digital credentials

6 reforms that will move “credentialing” away from “learning”

New federal policies should apply credentialing reform pressure on colleges and universities, a report claims.

The federal government should adopt policies that separate learning from credentialing to help individuals more effectively demonstrate educational mastery to prospective employers, asserts a tech policy think tank in a new analysis.

Why It’s Time to Disrupt Higher Education by Separating Learning From Credentialing, from the Information Technology and Innovation Foundation (ITIF), notes that credentialing currently comes mostly in the form of traditional college diplomas, but because information technology has reshaped industries by increasing quality and decreasing cost, the time has come for the same type of transformation in higher education.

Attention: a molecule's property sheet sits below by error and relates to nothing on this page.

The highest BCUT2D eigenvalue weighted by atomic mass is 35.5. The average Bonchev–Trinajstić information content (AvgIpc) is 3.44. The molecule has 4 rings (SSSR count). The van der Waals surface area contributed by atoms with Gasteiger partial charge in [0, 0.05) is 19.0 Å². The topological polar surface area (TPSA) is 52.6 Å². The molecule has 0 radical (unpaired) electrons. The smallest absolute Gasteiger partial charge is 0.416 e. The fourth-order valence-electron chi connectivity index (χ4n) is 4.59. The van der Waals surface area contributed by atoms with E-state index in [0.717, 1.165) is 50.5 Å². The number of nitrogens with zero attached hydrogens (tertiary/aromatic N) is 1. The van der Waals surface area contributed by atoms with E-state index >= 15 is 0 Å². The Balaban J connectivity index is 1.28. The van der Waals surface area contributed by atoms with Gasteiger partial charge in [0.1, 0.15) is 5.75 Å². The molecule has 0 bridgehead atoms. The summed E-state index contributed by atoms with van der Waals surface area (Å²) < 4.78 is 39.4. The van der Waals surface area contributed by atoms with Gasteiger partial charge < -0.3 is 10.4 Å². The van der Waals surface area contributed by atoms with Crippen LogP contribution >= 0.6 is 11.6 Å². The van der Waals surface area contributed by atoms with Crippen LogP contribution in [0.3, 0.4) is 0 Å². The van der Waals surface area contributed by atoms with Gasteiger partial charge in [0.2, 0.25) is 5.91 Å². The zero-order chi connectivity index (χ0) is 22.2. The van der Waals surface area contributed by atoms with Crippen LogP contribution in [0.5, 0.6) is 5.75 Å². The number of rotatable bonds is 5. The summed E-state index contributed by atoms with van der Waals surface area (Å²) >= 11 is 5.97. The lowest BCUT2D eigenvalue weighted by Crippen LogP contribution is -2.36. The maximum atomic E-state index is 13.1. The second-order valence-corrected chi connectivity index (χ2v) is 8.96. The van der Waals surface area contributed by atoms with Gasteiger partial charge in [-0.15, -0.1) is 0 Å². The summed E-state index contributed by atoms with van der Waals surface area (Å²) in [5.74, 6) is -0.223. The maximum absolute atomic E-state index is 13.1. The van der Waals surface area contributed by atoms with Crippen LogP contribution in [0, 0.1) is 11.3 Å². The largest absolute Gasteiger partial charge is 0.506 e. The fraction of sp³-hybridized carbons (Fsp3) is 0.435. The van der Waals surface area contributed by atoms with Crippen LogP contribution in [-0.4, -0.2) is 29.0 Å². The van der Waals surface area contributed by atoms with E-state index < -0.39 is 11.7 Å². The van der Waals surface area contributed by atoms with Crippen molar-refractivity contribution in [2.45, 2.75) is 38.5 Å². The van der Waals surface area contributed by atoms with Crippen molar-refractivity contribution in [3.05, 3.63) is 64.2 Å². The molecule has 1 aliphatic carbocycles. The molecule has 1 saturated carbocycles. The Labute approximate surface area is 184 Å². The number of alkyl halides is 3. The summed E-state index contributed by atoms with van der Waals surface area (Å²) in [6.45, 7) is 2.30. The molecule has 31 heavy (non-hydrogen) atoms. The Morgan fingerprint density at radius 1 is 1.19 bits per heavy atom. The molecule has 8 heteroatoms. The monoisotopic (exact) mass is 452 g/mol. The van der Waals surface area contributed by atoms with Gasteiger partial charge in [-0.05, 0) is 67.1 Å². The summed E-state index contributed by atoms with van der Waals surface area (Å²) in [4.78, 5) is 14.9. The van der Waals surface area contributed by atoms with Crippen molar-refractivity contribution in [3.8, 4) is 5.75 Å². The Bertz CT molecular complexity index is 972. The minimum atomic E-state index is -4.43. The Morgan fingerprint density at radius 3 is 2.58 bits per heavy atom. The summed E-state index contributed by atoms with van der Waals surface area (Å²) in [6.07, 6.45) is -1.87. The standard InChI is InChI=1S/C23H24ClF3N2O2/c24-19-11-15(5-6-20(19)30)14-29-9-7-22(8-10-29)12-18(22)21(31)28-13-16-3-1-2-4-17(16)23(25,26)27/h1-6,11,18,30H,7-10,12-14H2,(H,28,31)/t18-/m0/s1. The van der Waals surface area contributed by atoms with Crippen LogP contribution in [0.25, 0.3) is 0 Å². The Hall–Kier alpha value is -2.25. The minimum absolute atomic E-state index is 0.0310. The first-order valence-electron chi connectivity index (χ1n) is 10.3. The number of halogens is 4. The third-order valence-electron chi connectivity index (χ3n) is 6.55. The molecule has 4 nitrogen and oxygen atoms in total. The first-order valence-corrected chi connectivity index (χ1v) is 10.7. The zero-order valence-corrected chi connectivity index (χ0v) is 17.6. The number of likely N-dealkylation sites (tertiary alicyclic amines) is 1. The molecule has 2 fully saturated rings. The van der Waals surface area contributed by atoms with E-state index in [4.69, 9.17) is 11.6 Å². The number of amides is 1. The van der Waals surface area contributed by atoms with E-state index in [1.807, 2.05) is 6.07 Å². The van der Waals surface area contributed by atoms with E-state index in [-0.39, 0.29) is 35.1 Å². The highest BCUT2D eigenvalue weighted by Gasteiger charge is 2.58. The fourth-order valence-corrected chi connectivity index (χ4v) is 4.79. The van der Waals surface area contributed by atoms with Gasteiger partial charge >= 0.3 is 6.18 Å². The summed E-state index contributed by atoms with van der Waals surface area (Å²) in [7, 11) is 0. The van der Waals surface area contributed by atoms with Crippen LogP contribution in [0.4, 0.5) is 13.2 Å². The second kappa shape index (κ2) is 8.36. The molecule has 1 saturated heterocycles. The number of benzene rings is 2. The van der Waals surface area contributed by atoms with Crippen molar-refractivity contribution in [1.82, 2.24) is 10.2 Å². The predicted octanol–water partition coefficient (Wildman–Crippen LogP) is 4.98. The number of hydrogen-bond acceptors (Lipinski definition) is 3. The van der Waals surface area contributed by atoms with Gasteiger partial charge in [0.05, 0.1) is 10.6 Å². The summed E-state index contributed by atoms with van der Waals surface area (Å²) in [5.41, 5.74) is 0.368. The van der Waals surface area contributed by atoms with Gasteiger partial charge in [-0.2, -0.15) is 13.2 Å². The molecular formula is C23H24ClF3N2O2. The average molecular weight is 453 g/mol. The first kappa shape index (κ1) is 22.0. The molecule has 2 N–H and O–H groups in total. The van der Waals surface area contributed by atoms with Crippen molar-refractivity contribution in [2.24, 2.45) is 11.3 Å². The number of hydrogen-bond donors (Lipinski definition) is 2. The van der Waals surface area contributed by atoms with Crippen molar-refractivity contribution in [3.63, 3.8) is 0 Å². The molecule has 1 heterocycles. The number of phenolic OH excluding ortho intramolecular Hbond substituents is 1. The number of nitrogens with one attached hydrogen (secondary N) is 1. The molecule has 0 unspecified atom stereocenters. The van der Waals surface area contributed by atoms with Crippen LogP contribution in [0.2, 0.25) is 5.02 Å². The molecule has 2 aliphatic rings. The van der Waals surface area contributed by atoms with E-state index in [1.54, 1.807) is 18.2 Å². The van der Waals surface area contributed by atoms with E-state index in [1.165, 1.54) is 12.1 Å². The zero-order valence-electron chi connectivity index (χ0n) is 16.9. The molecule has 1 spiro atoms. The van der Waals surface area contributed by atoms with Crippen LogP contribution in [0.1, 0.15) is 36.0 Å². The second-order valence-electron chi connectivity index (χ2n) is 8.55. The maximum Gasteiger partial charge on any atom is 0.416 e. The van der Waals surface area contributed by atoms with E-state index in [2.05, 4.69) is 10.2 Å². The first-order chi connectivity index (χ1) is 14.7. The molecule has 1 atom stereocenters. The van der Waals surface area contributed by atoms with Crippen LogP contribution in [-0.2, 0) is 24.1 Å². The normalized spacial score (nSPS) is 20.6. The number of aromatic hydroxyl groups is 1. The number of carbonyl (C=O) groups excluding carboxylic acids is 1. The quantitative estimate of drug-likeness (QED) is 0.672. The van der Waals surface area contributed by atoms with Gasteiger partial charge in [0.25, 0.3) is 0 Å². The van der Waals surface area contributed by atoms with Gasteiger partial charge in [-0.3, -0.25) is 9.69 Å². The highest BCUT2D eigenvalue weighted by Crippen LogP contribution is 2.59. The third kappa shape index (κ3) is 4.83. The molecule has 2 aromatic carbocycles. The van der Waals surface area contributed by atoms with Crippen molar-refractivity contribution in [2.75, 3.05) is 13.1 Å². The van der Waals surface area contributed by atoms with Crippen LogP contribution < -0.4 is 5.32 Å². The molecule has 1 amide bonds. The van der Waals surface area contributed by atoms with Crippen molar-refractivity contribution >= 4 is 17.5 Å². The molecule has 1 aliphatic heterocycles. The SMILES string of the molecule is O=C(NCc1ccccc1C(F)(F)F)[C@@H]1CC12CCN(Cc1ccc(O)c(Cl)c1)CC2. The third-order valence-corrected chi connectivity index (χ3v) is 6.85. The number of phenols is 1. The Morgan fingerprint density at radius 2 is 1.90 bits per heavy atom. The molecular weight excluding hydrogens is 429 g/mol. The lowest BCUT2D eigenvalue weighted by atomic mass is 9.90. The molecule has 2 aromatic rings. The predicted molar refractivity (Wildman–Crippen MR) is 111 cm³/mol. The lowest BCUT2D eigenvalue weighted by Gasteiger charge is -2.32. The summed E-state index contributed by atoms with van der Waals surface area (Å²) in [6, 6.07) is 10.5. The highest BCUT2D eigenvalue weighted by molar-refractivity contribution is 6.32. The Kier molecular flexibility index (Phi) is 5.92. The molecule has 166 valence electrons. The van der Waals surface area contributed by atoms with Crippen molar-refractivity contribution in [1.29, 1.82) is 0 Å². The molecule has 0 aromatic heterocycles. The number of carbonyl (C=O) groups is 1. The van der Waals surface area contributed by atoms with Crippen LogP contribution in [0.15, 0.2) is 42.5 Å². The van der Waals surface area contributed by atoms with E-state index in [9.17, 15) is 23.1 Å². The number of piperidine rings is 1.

There are two major problems with the country’s current higher education system, ITIF Senior Fellow Joseph V. Kennedy, the report’s lead author, and coauthors Daniel Castro, ITIF’s vice president, and Robert Atkinson, ITIF’s president, noted:

First, institutions usually limit students from mixing and matching cheaper ways of learning, such as community college courses, MOOCs, or self-study, all of which could make higher education more efficient and less costly.

Second, because each college and university has its own grading practices and degree standards, students, parents, and employers have little ability to compare the quality of education that different schools provide for a particular degree, diminishing the incentives for schools to compete on how well they actually educate students. Likewise, because degrees do little to differentiate among graduates, students have little motivation for learning more than the minimum to get a degree.

(Next page: Six recommended reforms for credentialing)

Laura Ascione